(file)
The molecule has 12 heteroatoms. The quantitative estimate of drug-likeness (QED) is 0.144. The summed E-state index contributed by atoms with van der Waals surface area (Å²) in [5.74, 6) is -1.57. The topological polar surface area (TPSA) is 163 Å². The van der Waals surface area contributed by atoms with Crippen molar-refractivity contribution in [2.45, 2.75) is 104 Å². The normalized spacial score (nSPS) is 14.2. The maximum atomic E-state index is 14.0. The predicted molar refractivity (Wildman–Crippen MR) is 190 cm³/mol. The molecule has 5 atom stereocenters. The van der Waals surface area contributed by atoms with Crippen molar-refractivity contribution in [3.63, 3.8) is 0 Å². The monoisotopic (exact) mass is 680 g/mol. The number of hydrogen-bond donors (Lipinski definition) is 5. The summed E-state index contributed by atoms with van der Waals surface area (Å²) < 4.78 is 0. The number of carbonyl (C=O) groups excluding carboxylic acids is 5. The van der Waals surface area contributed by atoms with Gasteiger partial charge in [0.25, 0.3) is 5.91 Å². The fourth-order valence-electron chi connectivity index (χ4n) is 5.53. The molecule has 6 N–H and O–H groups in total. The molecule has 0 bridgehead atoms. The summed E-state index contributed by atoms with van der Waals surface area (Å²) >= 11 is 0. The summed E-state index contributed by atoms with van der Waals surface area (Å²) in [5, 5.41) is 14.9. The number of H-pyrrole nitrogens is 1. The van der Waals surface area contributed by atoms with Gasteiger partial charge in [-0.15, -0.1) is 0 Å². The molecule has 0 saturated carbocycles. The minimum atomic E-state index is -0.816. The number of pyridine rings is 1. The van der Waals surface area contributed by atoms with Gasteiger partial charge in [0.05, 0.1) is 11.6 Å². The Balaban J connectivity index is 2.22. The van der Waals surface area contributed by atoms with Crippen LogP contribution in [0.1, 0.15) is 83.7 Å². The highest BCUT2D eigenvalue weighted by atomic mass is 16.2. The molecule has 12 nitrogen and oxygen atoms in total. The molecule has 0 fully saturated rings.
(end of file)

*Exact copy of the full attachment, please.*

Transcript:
The molecule has 12 heteroatoms. The quantitative estimate of drug-likeness (QED) is 0.144. The summed E-state index contributed by atoms with van der Waals surface area (Å²) in [5.74, 6) is -1.57. The topological polar surface area (TPSA) is 163 Å². The van der Waals surface area contributed by atoms with Crippen molar-refractivity contribution in [2.45, 2.75) is 104 Å². The normalized spacial score (nSPS) is 14.2. The maximum atomic E-state index is 14.0. The predicted molar refractivity (Wildman–Crippen MR) is 190 cm³/mol. The molecule has 5 atom stereocenters. The van der Waals surface area contributed by atoms with Crippen molar-refractivity contribution in [3.63, 3.8) is 0 Å². The monoisotopic (exact) mass is 680 g/mol. The number of hydrogen-bond donors (Lipinski definition) is 5. The summed E-state index contributed by atoms with van der Waals surface area (Å²) < 4.78 is 0. The number of carbonyl (C=O) groups excluding carboxylic acids is 5. The van der Waals surface area contributed by atoms with Gasteiger partial charge in [0.25, 0.3) is 5.91 Å². The fourth-order valence-electron chi connectivity index (χ4n) is 5.53. The molecule has 6 N–H and O–H groups in total. The molecule has 0 bridgehead atoms. The summed E-state index contributed by atoms with van der Waals surface area (Å²) >= 11 is 0. The summed E-state index contributed by atoms with van der Waals surface area (Å²) in [5, 5.41) is 14.9. The number of H-pyrrole nitrogens is 1. The van der Waals surface area contributed by atoms with Gasteiger partial charge in [-0.15, -0.1) is 0 Å². The molecule has 0 saturated carbocycles. The minimum atomic E-state index is -0.816. The number of pyridine rings is 1. The van der Waals surface area contributed by atoms with Gasteiger partial charge in [0.05, 0.1) is 11.6 Å². The Balaban J connectivity index is 2.22. The van der Waals surface area contributed by atoms with Crippen LogP contribution in [0.1, 0.15) is 83.7 Å². The highest BCUT2D eigenvalue weighted by atomic mass is 16.2. The molecule has 12 nitrogen and oxygen atoms in total. The molecule has 0 fully saturated rings.